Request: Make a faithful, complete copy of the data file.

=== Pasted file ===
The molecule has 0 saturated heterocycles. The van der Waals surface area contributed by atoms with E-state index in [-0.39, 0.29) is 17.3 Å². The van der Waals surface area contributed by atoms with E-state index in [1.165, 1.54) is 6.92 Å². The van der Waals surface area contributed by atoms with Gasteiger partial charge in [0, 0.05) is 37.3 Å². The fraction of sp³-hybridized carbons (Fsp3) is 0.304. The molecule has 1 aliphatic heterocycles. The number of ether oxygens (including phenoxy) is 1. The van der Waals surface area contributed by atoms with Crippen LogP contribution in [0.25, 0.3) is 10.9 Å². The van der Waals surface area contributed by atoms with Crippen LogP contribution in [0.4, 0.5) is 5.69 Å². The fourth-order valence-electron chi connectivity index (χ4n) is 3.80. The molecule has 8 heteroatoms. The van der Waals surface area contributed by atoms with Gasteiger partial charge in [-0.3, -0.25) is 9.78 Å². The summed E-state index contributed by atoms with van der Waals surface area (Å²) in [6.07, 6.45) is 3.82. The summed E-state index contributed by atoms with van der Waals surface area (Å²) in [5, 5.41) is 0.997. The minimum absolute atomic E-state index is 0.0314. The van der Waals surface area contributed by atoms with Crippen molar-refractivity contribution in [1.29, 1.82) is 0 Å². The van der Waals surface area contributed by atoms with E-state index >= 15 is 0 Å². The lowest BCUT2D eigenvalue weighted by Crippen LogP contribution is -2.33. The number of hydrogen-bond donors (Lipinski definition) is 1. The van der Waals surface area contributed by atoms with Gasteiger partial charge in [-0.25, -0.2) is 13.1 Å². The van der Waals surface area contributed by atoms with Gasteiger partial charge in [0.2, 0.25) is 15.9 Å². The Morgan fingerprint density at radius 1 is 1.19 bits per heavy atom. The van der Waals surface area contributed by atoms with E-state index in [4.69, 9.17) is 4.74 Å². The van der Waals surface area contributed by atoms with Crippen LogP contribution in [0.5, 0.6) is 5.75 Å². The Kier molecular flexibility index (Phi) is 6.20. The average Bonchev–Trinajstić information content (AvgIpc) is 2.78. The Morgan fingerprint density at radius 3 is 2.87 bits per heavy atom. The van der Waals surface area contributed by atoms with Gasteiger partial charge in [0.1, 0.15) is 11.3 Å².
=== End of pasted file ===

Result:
The molecule has 0 saturated heterocycles. The van der Waals surface area contributed by atoms with E-state index in [-0.39, 0.29) is 17.3 Å². The van der Waals surface area contributed by atoms with E-state index in [1.165, 1.54) is 6.92 Å². The van der Waals surface area contributed by atoms with Gasteiger partial charge in [0, 0.05) is 37.3 Å². The fraction of sp³-hybridized carbons (Fsp3) is 0.304. The molecule has 1 aliphatic heterocycles. The number of ether oxygens (including phenoxy) is 1. The van der Waals surface area contributed by atoms with Crippen LogP contribution in [0.25, 0.3) is 10.9 Å². The van der Waals surface area contributed by atoms with Crippen LogP contribution in [0.4, 0.5) is 5.69 Å². The fourth-order valence-electron chi connectivity index (χ4n) is 3.80. The molecule has 8 heteroatoms. The van der Waals surface area contributed by atoms with Gasteiger partial charge in [-0.3, -0.25) is 9.78 Å². The summed E-state index contributed by atoms with van der Waals surface area (Å²) in [6.07, 6.45) is 3.82. The summed E-state index contributed by atoms with van der Waals surface area (Å²) in [5, 5.41) is 0.997. The minimum absolute atomic E-state index is 0.0314. The van der Waals surface area contributed by atoms with Crippen molar-refractivity contribution in [1.29, 1.82) is 0 Å². The van der Waals surface area contributed by atoms with E-state index >= 15 is 0 Å². The lowest BCUT2D eigenvalue weighted by Crippen LogP contribution is -2.33. The number of hydrogen-bond donors (Lipinski definition) is 1. The van der Waals surface area contributed by atoms with Gasteiger partial charge in [-0.25, -0.2) is 13.1 Å². The van der Waals surface area contributed by atoms with Gasteiger partial charge in [0.2, 0.25) is 15.9 Å². The Morgan fingerprint density at radius 1 is 1.19 bits per heavy atom. The van der Waals surface area contributed by atoms with E-state index in [4.69, 9.17) is 4.74 Å². The van der Waals surface area contributed by atoms with Crippen LogP contribution in [0.5, 0.6) is 5.75 Å². The Kier molecular flexibility index (Phi) is 6.20. The average Bonchev–Trinajstić information content (AvgIpc) is 2.78. The Morgan fingerprint density at radius 3 is 2.87 bits per heavy atom. The van der Waals surface area contributed by atoms with Gasteiger partial charge in [0.1, 0.15) is 11.3 Å².